When you plunk a $100 million wind farm down on 98,000 acres of varying terrain, you want to know a few things. You want to know that you’re optimizing the location of your multi-million-dollar turbines. You want to know that the turbines you source can handle the gustiest gust of wind they will ever encounter without shattering dramatically in some loudmouth YouTuber’s viral video. And you want to test potential uses cases and changes in software, which is cheap and changeable, rather than in hardware, which is expensive and notoriously hard to edit.
Which is why Siemens Gamesa, the global renewable energy company, is working with NVIDIA to generate AI-powered digital twins of its turbines.
“What we want to do in moving into the digital twin space is to be able to have an accurate digital model of the entire wind farm where we can play out scenarios,” Greg Oxley, a lead data scientist at Siemens told me in a recent TechFirst podcast. “This could be … incoming weather events and we want to see how to optimally operate that wind farm as we move through these type of events. We could be testing new control strategies or something that we want to look moving to the future and we want to see how the wind farm will perform under those new control paradigms.”
Siemens has thousands of turbines around the globe that together produce over 100 gigawatts of wind power, enough, the company says, to power 87 million homes every year. That’s enough to want to optimize how they function, and protect them in case of storms.
Shutting them down if there’s going to be wind that’s too strong is not a step to take lightly — it cuts power generation — but it’s also critical to protect expensive infrastructure. That requires dealing with the “ughknowns,” Oxley says, and it’s critical to get it right.
“We’re always trying to mitigate what we don’t know and put in the appropriate buffers … but that puts us in a non-ideal situation,” he says. “We would rather clear that out and understand as best as possible the unknowns, and get to the true optimization instead of just adding buffers on top of everything.”
In other words, adding margin for safety is both good and bad. It’s good when it saves money by not destroying turbines, but it’s bad when it results in unnecessary shut-downs that cost money. Digital twins help Siemens get a truer understanding of their equipment, its capabilities and limits, and gives the company the data and models it needs to be able to react optimally in productive ways.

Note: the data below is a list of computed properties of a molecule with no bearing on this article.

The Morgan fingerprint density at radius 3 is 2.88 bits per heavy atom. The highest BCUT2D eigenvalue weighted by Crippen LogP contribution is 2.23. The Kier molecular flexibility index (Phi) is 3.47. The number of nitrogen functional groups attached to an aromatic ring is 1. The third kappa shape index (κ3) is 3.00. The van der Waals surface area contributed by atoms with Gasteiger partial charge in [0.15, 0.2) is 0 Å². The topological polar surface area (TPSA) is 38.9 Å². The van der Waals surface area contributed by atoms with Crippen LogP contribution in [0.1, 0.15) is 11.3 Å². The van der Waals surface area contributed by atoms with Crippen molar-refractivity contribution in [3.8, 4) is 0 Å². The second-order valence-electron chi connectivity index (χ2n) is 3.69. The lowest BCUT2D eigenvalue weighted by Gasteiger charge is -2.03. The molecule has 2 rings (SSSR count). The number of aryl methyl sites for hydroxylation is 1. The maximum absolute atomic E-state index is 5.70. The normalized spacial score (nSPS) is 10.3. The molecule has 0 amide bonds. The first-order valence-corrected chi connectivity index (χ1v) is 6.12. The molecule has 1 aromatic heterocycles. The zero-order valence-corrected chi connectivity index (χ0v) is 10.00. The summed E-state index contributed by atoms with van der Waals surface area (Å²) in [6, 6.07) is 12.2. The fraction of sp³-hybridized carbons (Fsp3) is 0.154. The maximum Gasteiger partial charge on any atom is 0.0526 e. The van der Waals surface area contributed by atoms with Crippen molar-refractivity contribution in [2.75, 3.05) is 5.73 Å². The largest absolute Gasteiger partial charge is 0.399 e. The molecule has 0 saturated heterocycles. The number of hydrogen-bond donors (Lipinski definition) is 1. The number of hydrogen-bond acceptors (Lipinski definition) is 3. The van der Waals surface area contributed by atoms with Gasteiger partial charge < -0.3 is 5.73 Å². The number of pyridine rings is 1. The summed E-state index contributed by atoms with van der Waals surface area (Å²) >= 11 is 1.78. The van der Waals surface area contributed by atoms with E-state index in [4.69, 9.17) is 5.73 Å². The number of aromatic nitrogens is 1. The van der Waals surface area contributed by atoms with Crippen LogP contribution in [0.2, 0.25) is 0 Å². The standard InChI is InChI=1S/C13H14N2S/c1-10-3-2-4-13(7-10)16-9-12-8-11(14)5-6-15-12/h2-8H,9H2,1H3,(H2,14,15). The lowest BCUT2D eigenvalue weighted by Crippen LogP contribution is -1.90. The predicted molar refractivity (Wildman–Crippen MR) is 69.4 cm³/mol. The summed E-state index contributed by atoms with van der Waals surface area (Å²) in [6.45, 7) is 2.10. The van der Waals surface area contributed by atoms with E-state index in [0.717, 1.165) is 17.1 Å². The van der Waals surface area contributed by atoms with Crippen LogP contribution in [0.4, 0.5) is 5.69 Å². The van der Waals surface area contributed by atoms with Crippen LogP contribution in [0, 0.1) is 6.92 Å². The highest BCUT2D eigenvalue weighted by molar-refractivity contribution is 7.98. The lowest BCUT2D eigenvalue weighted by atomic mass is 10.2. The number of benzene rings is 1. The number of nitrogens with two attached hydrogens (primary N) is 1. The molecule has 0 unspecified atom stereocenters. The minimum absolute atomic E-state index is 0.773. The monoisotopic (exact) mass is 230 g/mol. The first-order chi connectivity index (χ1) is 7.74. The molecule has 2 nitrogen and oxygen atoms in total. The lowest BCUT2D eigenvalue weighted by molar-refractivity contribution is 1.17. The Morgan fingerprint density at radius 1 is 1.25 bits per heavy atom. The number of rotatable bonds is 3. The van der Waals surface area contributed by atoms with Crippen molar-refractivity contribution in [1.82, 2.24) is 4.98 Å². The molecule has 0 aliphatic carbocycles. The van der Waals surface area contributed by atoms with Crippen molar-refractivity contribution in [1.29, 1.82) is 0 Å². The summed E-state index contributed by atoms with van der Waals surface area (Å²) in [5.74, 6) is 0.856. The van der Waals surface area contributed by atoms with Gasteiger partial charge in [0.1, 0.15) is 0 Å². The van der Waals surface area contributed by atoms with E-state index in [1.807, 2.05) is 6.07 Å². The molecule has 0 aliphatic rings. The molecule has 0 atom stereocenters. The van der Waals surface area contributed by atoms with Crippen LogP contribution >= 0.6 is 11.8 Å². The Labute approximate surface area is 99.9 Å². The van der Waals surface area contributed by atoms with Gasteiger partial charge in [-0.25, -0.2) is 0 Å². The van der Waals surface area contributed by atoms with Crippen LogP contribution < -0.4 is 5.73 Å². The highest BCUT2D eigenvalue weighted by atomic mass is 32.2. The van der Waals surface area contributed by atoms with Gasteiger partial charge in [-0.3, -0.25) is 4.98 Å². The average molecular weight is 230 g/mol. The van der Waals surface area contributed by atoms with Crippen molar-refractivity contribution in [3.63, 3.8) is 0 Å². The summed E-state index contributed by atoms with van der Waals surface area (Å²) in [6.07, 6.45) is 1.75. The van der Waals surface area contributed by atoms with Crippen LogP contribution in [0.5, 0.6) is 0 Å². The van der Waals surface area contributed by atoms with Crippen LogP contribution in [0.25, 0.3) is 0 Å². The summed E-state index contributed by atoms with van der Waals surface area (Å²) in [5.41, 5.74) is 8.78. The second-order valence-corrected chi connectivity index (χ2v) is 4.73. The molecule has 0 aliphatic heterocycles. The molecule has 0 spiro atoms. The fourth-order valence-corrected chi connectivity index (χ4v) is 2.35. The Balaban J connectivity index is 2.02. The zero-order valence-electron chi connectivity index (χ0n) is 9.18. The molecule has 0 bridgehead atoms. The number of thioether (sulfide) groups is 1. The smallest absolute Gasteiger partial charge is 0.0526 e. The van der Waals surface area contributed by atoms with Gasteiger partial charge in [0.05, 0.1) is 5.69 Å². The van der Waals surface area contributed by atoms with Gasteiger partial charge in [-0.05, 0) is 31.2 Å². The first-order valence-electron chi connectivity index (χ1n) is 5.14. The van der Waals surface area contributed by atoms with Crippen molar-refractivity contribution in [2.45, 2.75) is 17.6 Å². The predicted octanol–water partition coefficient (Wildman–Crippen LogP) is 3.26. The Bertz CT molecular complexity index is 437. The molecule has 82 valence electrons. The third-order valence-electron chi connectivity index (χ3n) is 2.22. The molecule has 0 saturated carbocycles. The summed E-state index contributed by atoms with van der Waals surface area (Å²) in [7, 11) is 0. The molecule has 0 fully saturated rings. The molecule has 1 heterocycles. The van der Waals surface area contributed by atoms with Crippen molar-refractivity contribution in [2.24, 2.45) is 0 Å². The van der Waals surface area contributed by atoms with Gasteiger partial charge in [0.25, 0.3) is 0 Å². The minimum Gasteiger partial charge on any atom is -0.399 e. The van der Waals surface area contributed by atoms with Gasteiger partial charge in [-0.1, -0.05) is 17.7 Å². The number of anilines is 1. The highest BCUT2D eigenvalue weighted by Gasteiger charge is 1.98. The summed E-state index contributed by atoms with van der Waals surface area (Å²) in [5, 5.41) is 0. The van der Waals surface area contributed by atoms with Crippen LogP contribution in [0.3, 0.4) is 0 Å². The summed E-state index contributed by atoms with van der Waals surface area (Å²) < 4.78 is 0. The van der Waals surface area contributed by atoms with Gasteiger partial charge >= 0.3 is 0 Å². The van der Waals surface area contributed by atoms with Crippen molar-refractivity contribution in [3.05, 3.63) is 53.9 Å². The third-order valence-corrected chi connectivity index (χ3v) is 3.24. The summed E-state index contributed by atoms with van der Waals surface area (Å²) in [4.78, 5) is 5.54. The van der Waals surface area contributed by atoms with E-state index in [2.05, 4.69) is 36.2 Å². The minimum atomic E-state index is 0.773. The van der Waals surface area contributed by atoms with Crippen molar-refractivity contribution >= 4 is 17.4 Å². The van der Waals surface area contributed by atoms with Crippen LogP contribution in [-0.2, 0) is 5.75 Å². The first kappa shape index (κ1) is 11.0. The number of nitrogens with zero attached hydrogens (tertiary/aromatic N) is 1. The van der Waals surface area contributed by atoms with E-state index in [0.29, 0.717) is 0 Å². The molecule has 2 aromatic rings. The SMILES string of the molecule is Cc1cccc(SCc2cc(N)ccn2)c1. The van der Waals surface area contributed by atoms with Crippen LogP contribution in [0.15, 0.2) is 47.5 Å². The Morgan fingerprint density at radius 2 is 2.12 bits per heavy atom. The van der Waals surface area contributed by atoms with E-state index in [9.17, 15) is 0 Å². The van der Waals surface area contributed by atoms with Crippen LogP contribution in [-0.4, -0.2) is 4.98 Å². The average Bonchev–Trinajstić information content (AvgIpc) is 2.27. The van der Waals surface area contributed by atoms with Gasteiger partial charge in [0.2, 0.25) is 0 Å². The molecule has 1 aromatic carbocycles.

That’s getting easier to do, says Dion Harris, a product manager at NVIDIA. NVIDIA’s latest chips and AI frameworks are accelerating simulation modeling up to 4,000X faster than traditional ways, the company says.
“We were only using 22 GPU-accelerated nodes and we were able to deliver the performance of roughly about … 984,000 nodes on a specific system,” Harris told me. “It’s really about how can you simulate these massively complex environments, but in a very efficient way possible. Because if money was no object, if power was no object, you can just throw CPUs at it all day and you can get there … AI is giving us some tools to model these very complex systems in a very efficient way both in terms of time and energy efficiency.”
NVIDIA is helping to build digital twins of Siemens’ wind farms using NVIDIA Omniverse, a 3D design technology to “connect and create digital worlds,” and NVIDIA Modulus, a “neural network framework that blends the power of physics in the form of governing partial differential equations with data to build high-fidelity, parameterized surrogate models with near-real-time latency.”
Translation: using AI to model the real world at high resolution and making it available not just as tables of data in a spreadsheet, but as a visual, explorable experience.
What’s the result of all this super high-tech VR-ish metaversy gamification of renewable energy systems? Fewer known unknowns, and fewer unknown unknowns.
“What this allows us to do is really get rid of the unknown,” Oxley says.
Within reason, of course. As always, in modeling large-scale physical reality, the question is how you ensure that your model is both accurate to existing real-world systems in all their near-infinite complexity, and predictive of future events.
Which essentially, Oxley says, comes back to boots on the ground. Plus incessant fine-tuning of artificially intelligent knobs and dials.
“We’re always benchmarking back and forth and actively,” he says. “So you’re actively always in a physics-based model, turning the knobs that you need to get across a wide range [with] the … least error with what’s actually happening in the field. Now the same thing with machine learning models, you’re constantly training, they’re constantly improving. So you need this feedback from actual performance in the field, the ‘reality’ of what’s happening, feeding back to your original predictions and tuning back and forth all the time.”
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